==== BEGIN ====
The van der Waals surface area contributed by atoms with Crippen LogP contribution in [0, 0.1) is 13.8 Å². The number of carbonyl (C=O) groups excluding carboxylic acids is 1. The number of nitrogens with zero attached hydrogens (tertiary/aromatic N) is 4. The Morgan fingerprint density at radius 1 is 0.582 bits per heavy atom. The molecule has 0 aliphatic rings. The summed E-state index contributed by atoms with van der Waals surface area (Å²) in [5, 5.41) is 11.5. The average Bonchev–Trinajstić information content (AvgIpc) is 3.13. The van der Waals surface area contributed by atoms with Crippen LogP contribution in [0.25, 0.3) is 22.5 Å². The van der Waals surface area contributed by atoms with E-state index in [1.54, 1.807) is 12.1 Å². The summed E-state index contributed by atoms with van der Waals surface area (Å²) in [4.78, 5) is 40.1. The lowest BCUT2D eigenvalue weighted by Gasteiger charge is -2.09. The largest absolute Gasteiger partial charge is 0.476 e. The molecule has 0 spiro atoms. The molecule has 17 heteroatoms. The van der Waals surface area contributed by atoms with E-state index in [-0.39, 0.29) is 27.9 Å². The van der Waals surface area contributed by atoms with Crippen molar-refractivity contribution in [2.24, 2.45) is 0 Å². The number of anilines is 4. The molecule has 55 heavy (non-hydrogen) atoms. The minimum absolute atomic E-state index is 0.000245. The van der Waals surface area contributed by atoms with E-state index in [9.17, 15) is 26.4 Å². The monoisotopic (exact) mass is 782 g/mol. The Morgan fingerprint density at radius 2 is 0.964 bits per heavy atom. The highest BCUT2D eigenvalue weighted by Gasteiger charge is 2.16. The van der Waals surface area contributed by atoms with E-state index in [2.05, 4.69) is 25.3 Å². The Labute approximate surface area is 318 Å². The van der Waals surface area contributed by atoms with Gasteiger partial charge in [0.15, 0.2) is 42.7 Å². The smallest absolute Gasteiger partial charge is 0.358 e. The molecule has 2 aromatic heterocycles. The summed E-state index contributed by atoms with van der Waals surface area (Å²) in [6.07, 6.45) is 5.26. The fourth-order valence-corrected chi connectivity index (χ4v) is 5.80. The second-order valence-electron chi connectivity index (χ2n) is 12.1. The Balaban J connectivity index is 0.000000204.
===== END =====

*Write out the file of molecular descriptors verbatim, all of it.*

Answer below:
The van der Waals surface area contributed by atoms with Crippen LogP contribution in [0, 0.1) is 13.8 Å². The number of carbonyl (C=O) groups excluding carboxylic acids is 1. The number of nitrogens with zero attached hydrogens (tertiary/aromatic N) is 4. The Morgan fingerprint density at radius 1 is 0.582 bits per heavy atom. The molecule has 0 aliphatic rings. The summed E-state index contributed by atoms with van der Waals surface area (Å²) in [5, 5.41) is 11.5. The average Bonchev–Trinajstić information content (AvgIpc) is 3.13. The van der Waals surface area contributed by atoms with Crippen LogP contribution in [0.25, 0.3) is 22.5 Å². The van der Waals surface area contributed by atoms with E-state index in [1.54, 1.807) is 12.1 Å². The summed E-state index contributed by atoms with van der Waals surface area (Å²) in [4.78, 5) is 40.1. The lowest BCUT2D eigenvalue weighted by Gasteiger charge is -2.09. The largest absolute Gasteiger partial charge is 0.476 e. The molecule has 0 spiro atoms. The molecule has 17 heteroatoms. The van der Waals surface area contributed by atoms with E-state index in [-0.39, 0.29) is 27.9 Å². The van der Waals surface area contributed by atoms with Crippen molar-refractivity contribution in [2.24, 2.45) is 0 Å². The number of anilines is 4. The molecule has 55 heavy (non-hydrogen) atoms. The minimum absolute atomic E-state index is 0.000245. The van der Waals surface area contributed by atoms with E-state index in [9.17, 15) is 26.4 Å². The monoisotopic (exact) mass is 782 g/mol. The Morgan fingerprint density at radius 2 is 0.964 bits per heavy atom. The highest BCUT2D eigenvalue weighted by Gasteiger charge is 2.16. The van der Waals surface area contributed by atoms with E-state index in [2.05, 4.69) is 25.3 Å². The Labute approximate surface area is 318 Å². The van der Waals surface area contributed by atoms with Gasteiger partial charge in [0.15, 0.2) is 42.7 Å². The smallest absolute Gasteiger partial charge is 0.358 e. The molecule has 2 aromatic heterocycles. The summed E-state index contributed by atoms with van der Waals surface area (Å²) in [6.07, 6.45) is 5.26. The fourth-order valence-corrected chi connectivity index (χ4v) is 5.80. The second-order valence-electron chi connectivity index (χ2n) is 12.1. The Balaban J connectivity index is 0.000000204.